More Than a Headache

The Joy Malanyaon Story
Odenton, MD

Joy Malanyaon

Joy Malanyaon

Joy Malanyaon began experiencing severe headaches in December 2016.

“It wasn’t like anything I’d ever experienced before. It was radiating from the back part of the head all the way down past my shoulders to my waistline,” Joy recalls.

She is a Nursing Bed Management Coordinator at a hospital and had previously been a Cardiac Care Unit nurse, so she immediately thought it was a blood pressure issue. She used a blood pressure cuff and had blood pressure of 150 mm Hg, which is considered high. When Joy went to an urgent care, she was told to take Benadryl and see her primary care physician if symptoms persisted.


The Ongoing Headache

A few days after Joy visited urgent care, the headache worsened. She immediately booked an appointment with her primary care physician.

When she arrived for her appointment, she learned her doctor was booked for the day, so another doctor at the practice saw her instead. Joy told him her story, and he diagnosed her with a tension headache. The doctor gave her a prescription for Vicodin to help manage the pain.

“But I didn’t end up taking it,” Joy says. “I was scheduled to fly to New Zealand a few days later, and I hoped it would just get better.” She hesitated to use the Vicodin because it would have been the first time she would take it and she would be on a long flight. Instead, she took ibuprofen every eight hours. Whenever the pain returned, she thought it was just the ibuprofen wearing off.

Joy flew to New Zealand and three days after her arrival, while hanging out with family after lunch, she collapsed and was unresponsive. Her family called emergency services and Joy was taken to a community hospital emergency department, where they did a computed tomography, or CT, scan of her head, which showed her blood vessels.

That’s when they discovered the ruptured brain aneurysm.

A brain aneurysm is a bulge or ballooning in a blood vessel that can leak or rupture and cause bleeding in the brain. Aneurysms can cause permanent brain damage and even lead to death.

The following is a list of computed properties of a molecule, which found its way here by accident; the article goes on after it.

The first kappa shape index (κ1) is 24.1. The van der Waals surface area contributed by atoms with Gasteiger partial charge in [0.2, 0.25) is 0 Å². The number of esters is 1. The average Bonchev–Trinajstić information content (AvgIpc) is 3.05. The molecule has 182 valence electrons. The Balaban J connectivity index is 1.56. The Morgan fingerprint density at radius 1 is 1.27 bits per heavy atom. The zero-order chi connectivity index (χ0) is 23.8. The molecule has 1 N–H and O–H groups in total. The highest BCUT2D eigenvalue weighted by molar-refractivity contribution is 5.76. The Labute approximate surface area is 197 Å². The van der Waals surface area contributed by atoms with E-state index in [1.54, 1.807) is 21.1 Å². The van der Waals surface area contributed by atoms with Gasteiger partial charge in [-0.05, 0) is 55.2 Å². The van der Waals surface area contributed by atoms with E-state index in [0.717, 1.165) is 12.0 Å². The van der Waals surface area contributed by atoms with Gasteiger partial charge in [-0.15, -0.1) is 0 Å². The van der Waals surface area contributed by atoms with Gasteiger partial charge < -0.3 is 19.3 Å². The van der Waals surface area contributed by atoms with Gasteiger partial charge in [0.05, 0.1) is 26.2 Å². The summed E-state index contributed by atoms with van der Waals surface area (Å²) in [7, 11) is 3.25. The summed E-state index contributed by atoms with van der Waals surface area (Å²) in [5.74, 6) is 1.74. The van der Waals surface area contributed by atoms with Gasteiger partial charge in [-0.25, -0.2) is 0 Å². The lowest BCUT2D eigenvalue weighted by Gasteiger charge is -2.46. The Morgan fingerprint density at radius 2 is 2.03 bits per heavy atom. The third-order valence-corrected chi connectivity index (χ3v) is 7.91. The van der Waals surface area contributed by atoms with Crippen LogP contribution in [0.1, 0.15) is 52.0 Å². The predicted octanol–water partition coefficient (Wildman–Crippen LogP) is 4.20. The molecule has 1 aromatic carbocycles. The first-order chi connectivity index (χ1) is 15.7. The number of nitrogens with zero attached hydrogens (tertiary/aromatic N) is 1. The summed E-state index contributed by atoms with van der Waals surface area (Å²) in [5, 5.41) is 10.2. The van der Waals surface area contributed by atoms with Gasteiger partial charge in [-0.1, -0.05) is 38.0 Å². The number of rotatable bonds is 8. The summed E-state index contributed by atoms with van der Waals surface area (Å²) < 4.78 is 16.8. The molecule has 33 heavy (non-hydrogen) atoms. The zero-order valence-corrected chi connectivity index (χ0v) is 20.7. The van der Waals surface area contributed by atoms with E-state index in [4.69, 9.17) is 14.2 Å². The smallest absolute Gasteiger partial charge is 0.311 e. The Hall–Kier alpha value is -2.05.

“I was in a New Zealand intensive care unit for five days,” she says. “Looking back, I was really lucky. Even though I had an aneurysm, I didn’t have any brain damage.”


The Aftereffects

Looking back, she wished she had insisted in the beginning that it wasn’t a tension headache. “It was the worst headache of my life. I should’ve pushed for imaging,” she says.

This experience has changed how Joy approaches health care. She is more proactive when she walks into a doctor’s office. As a nurse, she is not on the floor providing care, but she encourages healthcare workers to be more vigilant when caring for patients.

“I was healthy, but now I educate myself more. I think about my symptoms, question diagnoses, and conduct research myself,” she says.

Joy also joined a brain aneurysm support group and brings reading materials for families and patients about the symptoms, treatment and recovery from brain aneurysms. The group is in the process of advocating for legislation that provides more funding for brain aneurysm research.

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Patients and family members have a significant opportunity to contribute to diagnostic accuracy and timeliness by actively participating in the diagnostic process. At SIDM, we are focused on providing tools and resources to equip patients to participate in achieving an accurate and timely diagnosis.